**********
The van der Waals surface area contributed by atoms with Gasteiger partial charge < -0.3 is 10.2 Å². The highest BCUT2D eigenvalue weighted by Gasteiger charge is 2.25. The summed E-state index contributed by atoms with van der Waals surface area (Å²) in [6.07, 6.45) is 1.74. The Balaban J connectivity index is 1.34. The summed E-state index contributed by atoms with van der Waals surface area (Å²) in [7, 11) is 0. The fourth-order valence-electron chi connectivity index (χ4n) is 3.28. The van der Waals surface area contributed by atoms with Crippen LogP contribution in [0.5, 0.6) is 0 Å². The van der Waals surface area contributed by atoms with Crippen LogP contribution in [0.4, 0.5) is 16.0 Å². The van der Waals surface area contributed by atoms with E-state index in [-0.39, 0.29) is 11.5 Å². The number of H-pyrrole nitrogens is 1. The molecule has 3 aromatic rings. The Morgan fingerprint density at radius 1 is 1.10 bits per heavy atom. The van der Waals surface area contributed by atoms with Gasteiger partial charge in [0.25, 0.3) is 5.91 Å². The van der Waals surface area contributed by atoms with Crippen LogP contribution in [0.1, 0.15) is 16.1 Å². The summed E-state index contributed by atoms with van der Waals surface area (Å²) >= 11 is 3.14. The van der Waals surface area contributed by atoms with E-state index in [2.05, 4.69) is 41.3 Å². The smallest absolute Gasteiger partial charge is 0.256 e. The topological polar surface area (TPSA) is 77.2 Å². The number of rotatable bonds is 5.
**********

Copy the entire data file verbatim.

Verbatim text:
The van der Waals surface area contributed by atoms with Gasteiger partial charge < -0.3 is 10.2 Å². The highest BCUT2D eigenvalue weighted by Gasteiger charge is 2.25. The summed E-state index contributed by atoms with van der Waals surface area (Å²) in [6.07, 6.45) is 1.74. The Balaban J connectivity index is 1.34. The summed E-state index contributed by atoms with van der Waals surface area (Å²) in [7, 11) is 0. The fourth-order valence-electron chi connectivity index (χ4n) is 3.28. The van der Waals surface area contributed by atoms with Crippen LogP contribution in [0.5, 0.6) is 0 Å². The van der Waals surface area contributed by atoms with Crippen LogP contribution in [0.4, 0.5) is 16.0 Å². The van der Waals surface area contributed by atoms with E-state index in [-0.39, 0.29) is 11.5 Å². The number of H-pyrrole nitrogens is 1. The molecule has 3 aromatic rings. The Morgan fingerprint density at radius 1 is 1.10 bits per heavy atom. The van der Waals surface area contributed by atoms with Gasteiger partial charge in [0.25, 0.3) is 5.91 Å². The van der Waals surface area contributed by atoms with Crippen LogP contribution in [0.1, 0.15) is 16.1 Å². The summed E-state index contributed by atoms with van der Waals surface area (Å²) >= 11 is 3.14. The van der Waals surface area contributed by atoms with E-state index in [2.05, 4.69) is 41.3 Å². The smallest absolute Gasteiger partial charge is 0.256 e. The topological polar surface area (TPSA) is 77.2 Å². The number of rotatable bonds is 5.